Fujimigaoka House | Magazine for Architects

project description

Originally built in 1971, the renovation of this family home for a couple and their child was completed in late 2020.
It is located in Fujimigaoka, a district of Suginami City, on the western outskirts of Tokyo.

The project was designed around two themes, one functional and one spatial.
In the case of the former, the wooden structure had to be upgraded with an earthquake-proof retrofit system and the thermal insulation renewed at the same time.
For the latter, the existing dense layout of the ground floor required a solution to smooth out the floor plan, making it more comfortable and easy to maintain.

Work began by developing the idea of ​​merging the original building with the new features as much as possible. Although the design was old and outdated in some aspects, it was still in relatively good condition, which provided the guidelines for the end result.

Typically, houses in Japan are built to last about 30 years and then demolished in favor of new construction. This is because the vast majority of them are equipped with a wooden structure to support them: this allows for decent stability in earthquakes, but at the same time they quickly break down due to the high humidity of Japanese weather.
These special conditions are mainly responsible for the average housing shortage.

However, in recent decades there has been a growing tendency to repair old properties rather than demolish them. The government regularly awards seismic retrofit subsidies to convert a 30-year-old or older building into a contemporary building.
Being a relatively young method, this system is still evolving, and year after year new solutions are tried and used in real life. Regardless of which technique is chosen, the idea is to connect all structural elements together. The outer walls in particular must be glued, as they must ensure the stability of the shell.

However, as a first step, the priority was to strengthen the individual components by connecting them together, adding new ones where necessary and installing thermal insulation within the framework of the perimeter walls.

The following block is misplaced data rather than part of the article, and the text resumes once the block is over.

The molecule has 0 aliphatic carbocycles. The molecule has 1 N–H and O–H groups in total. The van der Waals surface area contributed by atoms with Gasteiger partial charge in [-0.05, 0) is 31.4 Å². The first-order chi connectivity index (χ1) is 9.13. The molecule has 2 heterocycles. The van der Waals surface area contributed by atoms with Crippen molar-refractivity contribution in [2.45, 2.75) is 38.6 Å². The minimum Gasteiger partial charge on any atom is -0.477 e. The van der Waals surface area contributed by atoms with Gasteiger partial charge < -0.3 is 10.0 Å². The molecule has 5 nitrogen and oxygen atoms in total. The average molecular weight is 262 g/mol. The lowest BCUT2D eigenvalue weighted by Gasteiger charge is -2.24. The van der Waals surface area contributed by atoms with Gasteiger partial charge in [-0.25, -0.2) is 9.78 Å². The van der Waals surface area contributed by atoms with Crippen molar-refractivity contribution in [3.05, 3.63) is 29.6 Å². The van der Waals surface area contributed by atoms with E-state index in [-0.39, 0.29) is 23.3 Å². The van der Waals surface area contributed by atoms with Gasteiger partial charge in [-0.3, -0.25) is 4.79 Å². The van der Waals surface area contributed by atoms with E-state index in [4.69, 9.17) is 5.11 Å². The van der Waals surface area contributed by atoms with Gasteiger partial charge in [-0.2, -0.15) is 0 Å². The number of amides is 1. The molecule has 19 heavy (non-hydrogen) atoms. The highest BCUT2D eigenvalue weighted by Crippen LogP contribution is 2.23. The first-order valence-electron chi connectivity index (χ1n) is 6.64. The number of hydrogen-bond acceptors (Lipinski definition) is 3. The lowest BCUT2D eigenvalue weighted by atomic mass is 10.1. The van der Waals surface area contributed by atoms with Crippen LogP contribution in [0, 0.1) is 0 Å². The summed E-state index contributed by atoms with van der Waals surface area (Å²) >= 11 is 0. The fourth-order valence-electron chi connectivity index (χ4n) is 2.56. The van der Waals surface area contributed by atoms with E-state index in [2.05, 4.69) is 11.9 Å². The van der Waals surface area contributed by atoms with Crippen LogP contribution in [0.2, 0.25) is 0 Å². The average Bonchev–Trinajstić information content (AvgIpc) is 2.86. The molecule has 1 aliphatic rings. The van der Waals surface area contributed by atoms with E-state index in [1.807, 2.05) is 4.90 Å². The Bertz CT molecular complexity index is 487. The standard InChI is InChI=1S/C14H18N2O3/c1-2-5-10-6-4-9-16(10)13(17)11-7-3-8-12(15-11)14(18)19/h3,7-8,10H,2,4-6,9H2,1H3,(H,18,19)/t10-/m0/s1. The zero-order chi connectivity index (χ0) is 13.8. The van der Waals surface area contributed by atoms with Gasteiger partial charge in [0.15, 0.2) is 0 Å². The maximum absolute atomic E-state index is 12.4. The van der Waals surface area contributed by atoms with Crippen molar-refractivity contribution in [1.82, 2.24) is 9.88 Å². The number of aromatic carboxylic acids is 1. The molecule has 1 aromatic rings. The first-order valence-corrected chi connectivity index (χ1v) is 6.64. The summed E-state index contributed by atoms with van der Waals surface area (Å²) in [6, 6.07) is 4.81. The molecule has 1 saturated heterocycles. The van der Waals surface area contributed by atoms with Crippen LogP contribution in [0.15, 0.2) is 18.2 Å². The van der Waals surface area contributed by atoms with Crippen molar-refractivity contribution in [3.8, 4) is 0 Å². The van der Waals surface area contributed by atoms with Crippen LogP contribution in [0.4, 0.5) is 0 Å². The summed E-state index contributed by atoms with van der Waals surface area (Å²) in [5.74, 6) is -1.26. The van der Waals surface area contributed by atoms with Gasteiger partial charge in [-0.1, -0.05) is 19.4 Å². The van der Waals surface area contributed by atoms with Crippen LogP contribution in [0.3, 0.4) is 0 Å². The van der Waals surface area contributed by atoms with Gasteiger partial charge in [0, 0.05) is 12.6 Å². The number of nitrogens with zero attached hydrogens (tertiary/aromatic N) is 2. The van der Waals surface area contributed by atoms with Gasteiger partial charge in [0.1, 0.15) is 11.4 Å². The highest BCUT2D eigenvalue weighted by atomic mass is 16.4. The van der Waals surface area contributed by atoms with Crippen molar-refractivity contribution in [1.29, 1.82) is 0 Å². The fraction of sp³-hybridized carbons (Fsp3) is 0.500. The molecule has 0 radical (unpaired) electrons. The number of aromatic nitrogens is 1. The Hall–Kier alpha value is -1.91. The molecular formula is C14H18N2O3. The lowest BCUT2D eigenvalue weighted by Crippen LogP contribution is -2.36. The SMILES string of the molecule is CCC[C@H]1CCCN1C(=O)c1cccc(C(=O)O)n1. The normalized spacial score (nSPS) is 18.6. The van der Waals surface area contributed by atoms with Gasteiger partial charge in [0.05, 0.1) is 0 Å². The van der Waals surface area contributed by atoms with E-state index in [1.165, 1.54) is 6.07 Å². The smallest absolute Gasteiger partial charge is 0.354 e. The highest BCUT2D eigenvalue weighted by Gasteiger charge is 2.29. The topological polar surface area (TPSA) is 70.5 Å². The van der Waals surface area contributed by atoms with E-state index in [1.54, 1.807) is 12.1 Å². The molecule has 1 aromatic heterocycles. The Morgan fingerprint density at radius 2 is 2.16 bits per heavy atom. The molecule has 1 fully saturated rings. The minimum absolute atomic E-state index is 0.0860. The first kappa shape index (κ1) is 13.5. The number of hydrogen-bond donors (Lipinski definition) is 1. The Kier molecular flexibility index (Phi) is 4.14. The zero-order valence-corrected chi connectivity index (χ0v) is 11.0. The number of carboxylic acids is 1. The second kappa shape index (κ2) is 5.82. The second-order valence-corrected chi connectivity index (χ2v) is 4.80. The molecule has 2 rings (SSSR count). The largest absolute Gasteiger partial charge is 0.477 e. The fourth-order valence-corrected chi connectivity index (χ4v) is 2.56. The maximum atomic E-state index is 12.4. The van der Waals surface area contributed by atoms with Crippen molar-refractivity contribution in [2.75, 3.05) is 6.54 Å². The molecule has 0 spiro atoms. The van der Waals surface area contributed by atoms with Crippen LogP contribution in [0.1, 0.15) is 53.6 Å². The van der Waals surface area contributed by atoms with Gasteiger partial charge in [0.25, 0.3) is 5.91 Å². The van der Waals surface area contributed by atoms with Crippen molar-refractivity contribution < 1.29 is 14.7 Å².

As already mentioned, the concept of the project was to merge the existing house with the new intervention, thus creating a cozy flow in the spaces.
Instead of the succession of rooms being too small for a comfortable stay, the ground floor is now an open space that includes the kitchen, dining room and living room.
The current layout brings plenty of natural light into the home and enhances the relationship with the outdoor garden that surrounds the home.
To define the different areas, the pillars create smooth and almost intangible thresholds between the functions.
The only enclosed space on the ground floor is the studio, which has retained its original dimensions.

For the second floor, the changes applied only to the replacement of the old and non-repairable materials. Neither the division nor the function of the rooms was touched: the whitening of the walls and the removal of unnecessary furniture gave the floor a fresh look. The wicker parquet flooring is still the original and became the reference for the new flooring on the ground floor.

Fujimigaoka House was our chance to share our philosophy and ideas about renovation work.
As architects, we wanted to show how old buildings can still have value today. Sometimes what was designed yesterday is still suitable for contemporary living. Just a small change is enough to reevaluate a seemingly marketless space.

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